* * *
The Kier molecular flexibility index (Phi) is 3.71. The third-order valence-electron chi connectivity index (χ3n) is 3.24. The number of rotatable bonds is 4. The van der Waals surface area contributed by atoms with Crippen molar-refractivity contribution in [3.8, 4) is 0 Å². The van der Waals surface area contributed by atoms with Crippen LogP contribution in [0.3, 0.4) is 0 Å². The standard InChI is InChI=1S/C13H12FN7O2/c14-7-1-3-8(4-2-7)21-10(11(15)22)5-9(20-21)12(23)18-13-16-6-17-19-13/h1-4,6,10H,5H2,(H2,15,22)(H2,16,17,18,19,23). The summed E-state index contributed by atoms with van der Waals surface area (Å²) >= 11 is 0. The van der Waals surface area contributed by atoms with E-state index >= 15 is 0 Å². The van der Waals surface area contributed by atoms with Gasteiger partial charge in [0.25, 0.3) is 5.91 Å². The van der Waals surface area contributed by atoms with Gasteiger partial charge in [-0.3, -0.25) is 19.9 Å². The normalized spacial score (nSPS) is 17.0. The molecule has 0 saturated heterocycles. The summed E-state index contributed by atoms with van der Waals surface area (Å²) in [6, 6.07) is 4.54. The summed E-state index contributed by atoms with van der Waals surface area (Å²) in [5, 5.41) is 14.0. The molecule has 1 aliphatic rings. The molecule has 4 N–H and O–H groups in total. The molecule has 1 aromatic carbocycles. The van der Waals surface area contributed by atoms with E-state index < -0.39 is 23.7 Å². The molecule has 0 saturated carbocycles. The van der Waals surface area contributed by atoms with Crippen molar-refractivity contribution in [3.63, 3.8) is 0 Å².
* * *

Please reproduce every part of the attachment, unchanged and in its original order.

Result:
The Kier molecular flexibility index (Phi) is 3.71. The third-order valence-electron chi connectivity index (χ3n) is 3.24. The number of rotatable bonds is 4. The van der Waals surface area contributed by atoms with Crippen molar-refractivity contribution in [3.8, 4) is 0 Å². The van der Waals surface area contributed by atoms with Crippen LogP contribution in [0.3, 0.4) is 0 Å². The standard InChI is InChI=1S/C13H12FN7O2/c14-7-1-3-8(4-2-7)21-10(11(15)22)5-9(20-21)12(23)18-13-16-6-17-19-13/h1-4,6,10H,5H2,(H2,15,22)(H2,16,17,18,19,23). The summed E-state index contributed by atoms with van der Waals surface area (Å²) >= 11 is 0. The van der Waals surface area contributed by atoms with E-state index >= 15 is 0 Å². The van der Waals surface area contributed by atoms with Gasteiger partial charge in [0.25, 0.3) is 5.91 Å². The van der Waals surface area contributed by atoms with Gasteiger partial charge in [-0.3, -0.25) is 19.9 Å². The normalized spacial score (nSPS) is 17.0. The molecule has 0 saturated heterocycles. The summed E-state index contributed by atoms with van der Waals surface area (Å²) in [6, 6.07) is 4.54. The summed E-state index contributed by atoms with van der Waals surface area (Å²) in [5, 5.41) is 14.0. The molecule has 1 aliphatic rings. The molecule has 4 N–H and O–H groups in total. The molecule has 1 aromatic carbocycles. The van der Waals surface area contributed by atoms with E-state index < -0.39 is 23.7 Å². The molecule has 0 saturated carbocycles. The van der Waals surface area contributed by atoms with Crippen molar-refractivity contribution in [3.63, 3.8) is 0 Å².